Jesse Pacheco Hernandez

This interview was conducted by John P. Hernandez on February 29, 2012 in San Antonio, TX. as part of Palo Alto College’s History 1302 – Spring 2012 class.

Introduction

Jesse Pacheco Hernandez was born on December 13, 1929 in San Antonio, Texas to Epifanio Gomez Hernandez and Teresa Pacheco Hernandez. He was the twelfth child out of thirteen siblings, he went to school till the eighth grade and started working in the summer at the young age of seven or eight years old and going to the cotton fields in Lubbock, Marble Falls, Lorain, Kennedy, and Pawnee, Texas. It was hard for him to finish high school because when they came back from the fields (piscas) it was already too late to go back to school. My uncle is the only living survivor of my dad’s family; he was also a big influence in my life and still is to this day.

Transcription

What was it like growing up and having to work at such a young age?
It was very hard at that time; we had to do whatever we could. Dig holes, trenches, cess pools anything that was available to survive, and then also there were yards to be cut, any little thing that we could get a hold of, we did it, and it was the reason why we had to sometimes quit school early. And go to work after I finished Elementary school I went to Harlandale in 1940, and I only went till the eighth grade till 1943.

Why did you have to drop out of school even though you had other siblings older than you to go to work?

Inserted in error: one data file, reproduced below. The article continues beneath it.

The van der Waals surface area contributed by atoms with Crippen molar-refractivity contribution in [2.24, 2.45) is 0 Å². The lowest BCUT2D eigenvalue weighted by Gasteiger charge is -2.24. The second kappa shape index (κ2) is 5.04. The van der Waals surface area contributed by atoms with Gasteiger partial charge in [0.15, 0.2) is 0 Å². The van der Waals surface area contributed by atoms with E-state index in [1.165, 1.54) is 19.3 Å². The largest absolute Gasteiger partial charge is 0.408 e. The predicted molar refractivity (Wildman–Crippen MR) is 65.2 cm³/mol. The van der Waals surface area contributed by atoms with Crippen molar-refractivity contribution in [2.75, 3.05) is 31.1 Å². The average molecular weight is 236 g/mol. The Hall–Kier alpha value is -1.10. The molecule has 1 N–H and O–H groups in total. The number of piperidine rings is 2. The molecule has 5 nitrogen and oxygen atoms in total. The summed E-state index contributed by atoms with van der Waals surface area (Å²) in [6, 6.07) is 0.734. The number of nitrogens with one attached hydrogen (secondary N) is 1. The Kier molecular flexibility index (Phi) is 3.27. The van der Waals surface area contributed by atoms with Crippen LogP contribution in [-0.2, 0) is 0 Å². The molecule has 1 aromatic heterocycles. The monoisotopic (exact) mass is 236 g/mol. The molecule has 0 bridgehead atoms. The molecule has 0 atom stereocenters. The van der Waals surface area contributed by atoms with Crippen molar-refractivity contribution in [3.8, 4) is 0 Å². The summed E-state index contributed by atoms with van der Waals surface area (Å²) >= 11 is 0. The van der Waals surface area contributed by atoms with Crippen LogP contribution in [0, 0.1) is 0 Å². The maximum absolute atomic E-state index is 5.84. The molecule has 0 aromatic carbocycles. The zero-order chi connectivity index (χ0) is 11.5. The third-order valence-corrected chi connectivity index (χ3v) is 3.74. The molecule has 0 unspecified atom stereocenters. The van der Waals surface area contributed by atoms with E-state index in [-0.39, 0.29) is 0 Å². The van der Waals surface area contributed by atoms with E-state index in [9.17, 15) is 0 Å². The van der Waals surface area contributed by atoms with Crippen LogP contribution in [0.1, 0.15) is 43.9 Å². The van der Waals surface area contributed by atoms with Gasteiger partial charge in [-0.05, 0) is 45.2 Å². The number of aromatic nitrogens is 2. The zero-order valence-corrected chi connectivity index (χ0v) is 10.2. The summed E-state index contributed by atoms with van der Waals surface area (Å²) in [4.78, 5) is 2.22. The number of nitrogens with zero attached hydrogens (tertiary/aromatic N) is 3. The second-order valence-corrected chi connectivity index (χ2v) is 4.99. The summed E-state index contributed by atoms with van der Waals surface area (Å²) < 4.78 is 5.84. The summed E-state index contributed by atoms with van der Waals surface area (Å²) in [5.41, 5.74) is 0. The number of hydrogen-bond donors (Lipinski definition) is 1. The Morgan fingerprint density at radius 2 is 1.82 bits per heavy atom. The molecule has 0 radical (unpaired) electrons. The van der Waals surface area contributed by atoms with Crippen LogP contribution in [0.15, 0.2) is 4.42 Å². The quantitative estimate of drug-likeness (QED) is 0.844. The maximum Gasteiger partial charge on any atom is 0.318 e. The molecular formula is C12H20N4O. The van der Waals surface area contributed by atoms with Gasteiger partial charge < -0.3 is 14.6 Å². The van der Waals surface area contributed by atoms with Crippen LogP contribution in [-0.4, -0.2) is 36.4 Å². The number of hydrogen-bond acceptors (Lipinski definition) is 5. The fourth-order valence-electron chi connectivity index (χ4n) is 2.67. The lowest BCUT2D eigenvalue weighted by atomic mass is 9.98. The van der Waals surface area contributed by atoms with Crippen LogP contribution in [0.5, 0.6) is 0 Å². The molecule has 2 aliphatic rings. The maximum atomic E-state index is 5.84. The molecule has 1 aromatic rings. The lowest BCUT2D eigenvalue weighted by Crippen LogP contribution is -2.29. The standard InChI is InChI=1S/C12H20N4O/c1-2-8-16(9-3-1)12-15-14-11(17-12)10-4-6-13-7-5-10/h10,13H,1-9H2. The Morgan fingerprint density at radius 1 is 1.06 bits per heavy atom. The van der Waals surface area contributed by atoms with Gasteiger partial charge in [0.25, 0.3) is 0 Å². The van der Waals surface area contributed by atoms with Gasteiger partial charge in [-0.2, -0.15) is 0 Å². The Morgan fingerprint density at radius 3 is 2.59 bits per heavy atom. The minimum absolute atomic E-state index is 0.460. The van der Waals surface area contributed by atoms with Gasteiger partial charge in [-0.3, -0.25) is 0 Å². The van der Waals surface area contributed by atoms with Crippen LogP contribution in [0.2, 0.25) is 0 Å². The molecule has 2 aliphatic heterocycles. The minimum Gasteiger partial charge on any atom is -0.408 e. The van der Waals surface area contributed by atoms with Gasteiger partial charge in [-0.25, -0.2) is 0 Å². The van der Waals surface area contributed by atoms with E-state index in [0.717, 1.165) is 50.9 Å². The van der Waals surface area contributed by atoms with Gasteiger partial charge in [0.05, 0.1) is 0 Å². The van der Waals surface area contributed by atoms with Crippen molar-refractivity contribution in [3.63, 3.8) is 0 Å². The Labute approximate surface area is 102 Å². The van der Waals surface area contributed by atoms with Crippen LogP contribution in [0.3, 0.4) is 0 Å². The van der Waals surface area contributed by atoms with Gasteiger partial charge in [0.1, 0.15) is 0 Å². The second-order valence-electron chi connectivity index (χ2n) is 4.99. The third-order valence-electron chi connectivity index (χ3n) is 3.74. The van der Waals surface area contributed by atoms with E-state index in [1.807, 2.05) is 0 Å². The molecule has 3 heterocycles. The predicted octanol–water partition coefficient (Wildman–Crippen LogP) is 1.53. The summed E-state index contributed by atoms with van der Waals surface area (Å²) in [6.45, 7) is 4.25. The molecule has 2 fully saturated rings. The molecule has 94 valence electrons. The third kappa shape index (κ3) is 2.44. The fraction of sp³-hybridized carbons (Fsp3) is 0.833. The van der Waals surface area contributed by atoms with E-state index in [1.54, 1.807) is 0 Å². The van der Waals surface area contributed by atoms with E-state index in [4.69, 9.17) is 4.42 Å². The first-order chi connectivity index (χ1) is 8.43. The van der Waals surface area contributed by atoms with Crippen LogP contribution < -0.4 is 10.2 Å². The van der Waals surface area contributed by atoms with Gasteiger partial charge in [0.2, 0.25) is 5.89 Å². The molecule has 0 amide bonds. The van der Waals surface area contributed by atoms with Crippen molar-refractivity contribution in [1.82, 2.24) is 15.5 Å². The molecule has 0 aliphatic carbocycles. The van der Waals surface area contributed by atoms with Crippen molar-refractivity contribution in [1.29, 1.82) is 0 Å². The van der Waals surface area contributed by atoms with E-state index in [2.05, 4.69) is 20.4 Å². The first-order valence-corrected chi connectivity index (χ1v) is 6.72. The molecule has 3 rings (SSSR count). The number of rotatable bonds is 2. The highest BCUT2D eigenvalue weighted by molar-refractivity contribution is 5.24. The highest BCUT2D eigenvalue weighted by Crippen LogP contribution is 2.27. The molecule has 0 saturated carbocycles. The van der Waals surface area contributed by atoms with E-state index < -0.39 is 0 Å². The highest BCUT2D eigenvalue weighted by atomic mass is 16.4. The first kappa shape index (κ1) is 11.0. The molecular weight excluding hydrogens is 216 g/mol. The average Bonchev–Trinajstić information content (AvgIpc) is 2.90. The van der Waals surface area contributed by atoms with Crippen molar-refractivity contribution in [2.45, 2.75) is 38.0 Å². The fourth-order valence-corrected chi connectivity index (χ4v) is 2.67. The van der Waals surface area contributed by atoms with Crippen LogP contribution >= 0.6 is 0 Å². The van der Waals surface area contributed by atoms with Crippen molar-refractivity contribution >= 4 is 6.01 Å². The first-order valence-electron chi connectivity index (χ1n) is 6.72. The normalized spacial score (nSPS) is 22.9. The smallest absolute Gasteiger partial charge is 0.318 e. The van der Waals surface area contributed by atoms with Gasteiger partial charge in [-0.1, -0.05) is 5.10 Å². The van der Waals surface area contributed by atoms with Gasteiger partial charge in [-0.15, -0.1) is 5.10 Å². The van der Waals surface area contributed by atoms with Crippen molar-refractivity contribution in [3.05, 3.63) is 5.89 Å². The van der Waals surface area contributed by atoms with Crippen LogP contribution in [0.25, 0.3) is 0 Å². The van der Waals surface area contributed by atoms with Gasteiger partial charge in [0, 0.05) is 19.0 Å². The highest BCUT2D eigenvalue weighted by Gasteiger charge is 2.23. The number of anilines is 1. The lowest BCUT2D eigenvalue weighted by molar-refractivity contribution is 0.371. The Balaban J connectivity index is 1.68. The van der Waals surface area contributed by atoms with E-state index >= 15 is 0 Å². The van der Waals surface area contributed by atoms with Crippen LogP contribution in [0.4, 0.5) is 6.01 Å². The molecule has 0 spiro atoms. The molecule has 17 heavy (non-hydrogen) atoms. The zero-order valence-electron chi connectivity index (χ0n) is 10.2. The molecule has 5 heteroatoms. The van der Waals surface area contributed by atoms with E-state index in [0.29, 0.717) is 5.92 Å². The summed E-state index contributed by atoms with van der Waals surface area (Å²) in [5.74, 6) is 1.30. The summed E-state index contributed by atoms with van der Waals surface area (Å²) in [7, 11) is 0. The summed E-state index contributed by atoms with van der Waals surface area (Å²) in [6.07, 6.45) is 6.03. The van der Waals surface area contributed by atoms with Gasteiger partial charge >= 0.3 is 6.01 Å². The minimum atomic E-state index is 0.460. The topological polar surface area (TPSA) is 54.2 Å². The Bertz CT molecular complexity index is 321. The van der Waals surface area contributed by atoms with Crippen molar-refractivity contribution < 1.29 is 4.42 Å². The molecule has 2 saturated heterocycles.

Because my sisters and my older brothers they had gotten married, they were on their own and it was just me, my brother Al, and Alex. So I started working for my dad driving a truck, at that time, and I also worked with Alfred Vegnes before I started to drive he was, oh he had a plumbing shop and I used to do work with him. We used to do a lot of plumbing around here in Harlandale, and ah also after I finished there with him I went to work with my dad full time, and I just kept driving the truck until then I joined the night ah Texas National Guard and also Alex my brother did too, and I put in four years of service in the Texas National Guard.

What year was that?
That was right after I quit school, that had to be about 1944, and in 1947 I joined the Army and I was stationed at South Fort Hood as a medic, for four years but my last year I was stationed at Camp POLK, Louisiana, and in 1950 I worked at Barrett Industries, and I was a truck driver.

Who the one person who you looked up to, to follow in their footsteps?
It was my father, my dad Epifanio Hernandez, he was a good provider and he us going, doing everything he could for us so we had a do you know whatever we could do to help him out.

When did you decide that you no longer needed an education to survive in society?
Because I didn’t have a choice I had to do something for myself, for the future. I didn’t want my family to be in the same boat after getting married, and that’s the way my dad was a good provider, he had done his best for us and that’s why I followed in his footsteps.

Was there anything that you want to talk about as far as your upbringing?